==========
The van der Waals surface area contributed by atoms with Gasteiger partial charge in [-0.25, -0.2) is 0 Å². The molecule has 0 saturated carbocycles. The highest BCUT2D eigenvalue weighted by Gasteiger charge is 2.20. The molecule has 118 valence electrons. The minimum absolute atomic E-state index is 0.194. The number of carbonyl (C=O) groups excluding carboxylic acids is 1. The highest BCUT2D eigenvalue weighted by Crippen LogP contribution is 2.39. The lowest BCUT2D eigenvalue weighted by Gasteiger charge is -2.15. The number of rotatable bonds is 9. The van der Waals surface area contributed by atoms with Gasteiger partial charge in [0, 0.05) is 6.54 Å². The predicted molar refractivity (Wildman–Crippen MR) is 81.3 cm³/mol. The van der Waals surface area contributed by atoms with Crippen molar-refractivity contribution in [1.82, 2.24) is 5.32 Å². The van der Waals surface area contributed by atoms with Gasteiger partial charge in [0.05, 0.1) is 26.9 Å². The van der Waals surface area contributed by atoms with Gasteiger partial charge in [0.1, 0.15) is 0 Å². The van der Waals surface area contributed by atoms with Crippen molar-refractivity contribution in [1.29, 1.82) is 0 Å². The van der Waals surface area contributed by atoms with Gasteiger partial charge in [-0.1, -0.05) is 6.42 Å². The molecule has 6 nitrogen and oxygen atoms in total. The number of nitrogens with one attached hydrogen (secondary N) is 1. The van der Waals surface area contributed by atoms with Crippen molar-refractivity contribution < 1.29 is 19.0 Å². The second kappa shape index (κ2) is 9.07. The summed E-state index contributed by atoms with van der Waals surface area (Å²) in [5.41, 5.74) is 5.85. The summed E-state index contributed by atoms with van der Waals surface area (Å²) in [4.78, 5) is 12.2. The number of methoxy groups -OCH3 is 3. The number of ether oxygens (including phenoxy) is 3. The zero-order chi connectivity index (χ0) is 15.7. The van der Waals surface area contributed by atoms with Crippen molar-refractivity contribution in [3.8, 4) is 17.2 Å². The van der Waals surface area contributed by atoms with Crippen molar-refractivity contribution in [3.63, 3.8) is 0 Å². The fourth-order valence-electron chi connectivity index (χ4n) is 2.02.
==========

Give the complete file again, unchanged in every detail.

The van der Waals surface area contributed by atoms with Gasteiger partial charge in [-0.25, -0.2) is 0 Å². The molecule has 0 saturated carbocycles. The highest BCUT2D eigenvalue weighted by Gasteiger charge is 2.20. The molecule has 118 valence electrons. The minimum absolute atomic E-state index is 0.194. The number of carbonyl (C=O) groups excluding carboxylic acids is 1. The highest BCUT2D eigenvalue weighted by Crippen LogP contribution is 2.39. The lowest BCUT2D eigenvalue weighted by Gasteiger charge is -2.15. The number of rotatable bonds is 9. The van der Waals surface area contributed by atoms with Gasteiger partial charge in [0, 0.05) is 6.54 Å². The predicted molar refractivity (Wildman–Crippen MR) is 81.3 cm³/mol. The van der Waals surface area contributed by atoms with Crippen molar-refractivity contribution in [1.82, 2.24) is 5.32 Å². The van der Waals surface area contributed by atoms with Gasteiger partial charge in [0.05, 0.1) is 26.9 Å². The van der Waals surface area contributed by atoms with Gasteiger partial charge in [0.1, 0.15) is 0 Å². The van der Waals surface area contributed by atoms with Crippen molar-refractivity contribution in [1.29, 1.82) is 0 Å². The van der Waals surface area contributed by atoms with Gasteiger partial charge in [-0.1, -0.05) is 6.42 Å². The molecule has 6 nitrogen and oxygen atoms in total. The number of nitrogens with one attached hydrogen (secondary N) is 1. The van der Waals surface area contributed by atoms with Crippen molar-refractivity contribution < 1.29 is 19.0 Å². The second kappa shape index (κ2) is 9.07. The summed E-state index contributed by atoms with van der Waals surface area (Å²) in [5.41, 5.74) is 5.85. The summed E-state index contributed by atoms with van der Waals surface area (Å²) in [4.78, 5) is 12.2. The number of methoxy groups -OCH3 is 3. The number of ether oxygens (including phenoxy) is 3. The zero-order chi connectivity index (χ0) is 15.7. The van der Waals surface area contributed by atoms with Crippen molar-refractivity contribution in [3.8, 4) is 17.2 Å². The van der Waals surface area contributed by atoms with Crippen molar-refractivity contribution in [3.63, 3.8) is 0 Å². The fourth-order valence-electron chi connectivity index (χ4n) is 2.02.